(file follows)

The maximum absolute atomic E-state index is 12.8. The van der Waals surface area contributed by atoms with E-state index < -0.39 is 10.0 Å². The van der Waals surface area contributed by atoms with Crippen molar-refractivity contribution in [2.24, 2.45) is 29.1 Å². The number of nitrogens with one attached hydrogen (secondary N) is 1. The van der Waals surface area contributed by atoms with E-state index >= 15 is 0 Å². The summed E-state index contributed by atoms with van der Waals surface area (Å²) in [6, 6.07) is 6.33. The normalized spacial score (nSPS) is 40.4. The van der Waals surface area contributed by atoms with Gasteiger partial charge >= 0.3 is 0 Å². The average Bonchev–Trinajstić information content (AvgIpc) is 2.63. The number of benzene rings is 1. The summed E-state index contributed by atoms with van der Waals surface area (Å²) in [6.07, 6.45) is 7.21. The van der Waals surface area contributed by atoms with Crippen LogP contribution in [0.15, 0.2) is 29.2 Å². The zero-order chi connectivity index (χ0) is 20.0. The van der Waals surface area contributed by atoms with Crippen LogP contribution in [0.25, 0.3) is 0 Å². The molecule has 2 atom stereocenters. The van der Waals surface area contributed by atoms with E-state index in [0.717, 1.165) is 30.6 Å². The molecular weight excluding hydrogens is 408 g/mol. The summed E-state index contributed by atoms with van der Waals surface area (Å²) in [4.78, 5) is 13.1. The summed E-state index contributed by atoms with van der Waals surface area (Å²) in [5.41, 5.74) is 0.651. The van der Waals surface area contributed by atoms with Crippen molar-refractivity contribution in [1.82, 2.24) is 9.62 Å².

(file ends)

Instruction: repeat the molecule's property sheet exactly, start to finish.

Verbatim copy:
The maximum absolute atomic E-state index is 12.8. The van der Waals surface area contributed by atoms with E-state index < -0.39 is 10.0 Å². The van der Waals surface area contributed by atoms with Crippen molar-refractivity contribution in [2.24, 2.45) is 29.1 Å². The number of nitrogens with one attached hydrogen (secondary N) is 1. The van der Waals surface area contributed by atoms with E-state index >= 15 is 0 Å². The summed E-state index contributed by atoms with van der Waals surface area (Å²) in [6, 6.07) is 6.33. The normalized spacial score (nSPS) is 40.4. The van der Waals surface area contributed by atoms with Gasteiger partial charge >= 0.3 is 0 Å². The average Bonchev–Trinajstić information content (AvgIpc) is 2.63. The number of benzene rings is 1. The summed E-state index contributed by atoms with van der Waals surface area (Å²) in [6.07, 6.45) is 7.21. The van der Waals surface area contributed by atoms with Crippen LogP contribution in [0.15, 0.2) is 29.2 Å². The zero-order chi connectivity index (χ0) is 20.0. The van der Waals surface area contributed by atoms with Crippen LogP contribution in [0.25, 0.3) is 0 Å². The molecule has 2 atom stereocenters. The van der Waals surface area contributed by atoms with E-state index in [0.717, 1.165) is 30.6 Å². The molecular weight excluding hydrogens is 408 g/mol. The summed E-state index contributed by atoms with van der Waals surface area (Å²) in [4.78, 5) is 13.1. The summed E-state index contributed by atoms with van der Waals surface area (Å²) in [5.41, 5.74) is 0.651. The van der Waals surface area contributed by atoms with Crippen molar-refractivity contribution in [1.82, 2.24) is 9.62 Å².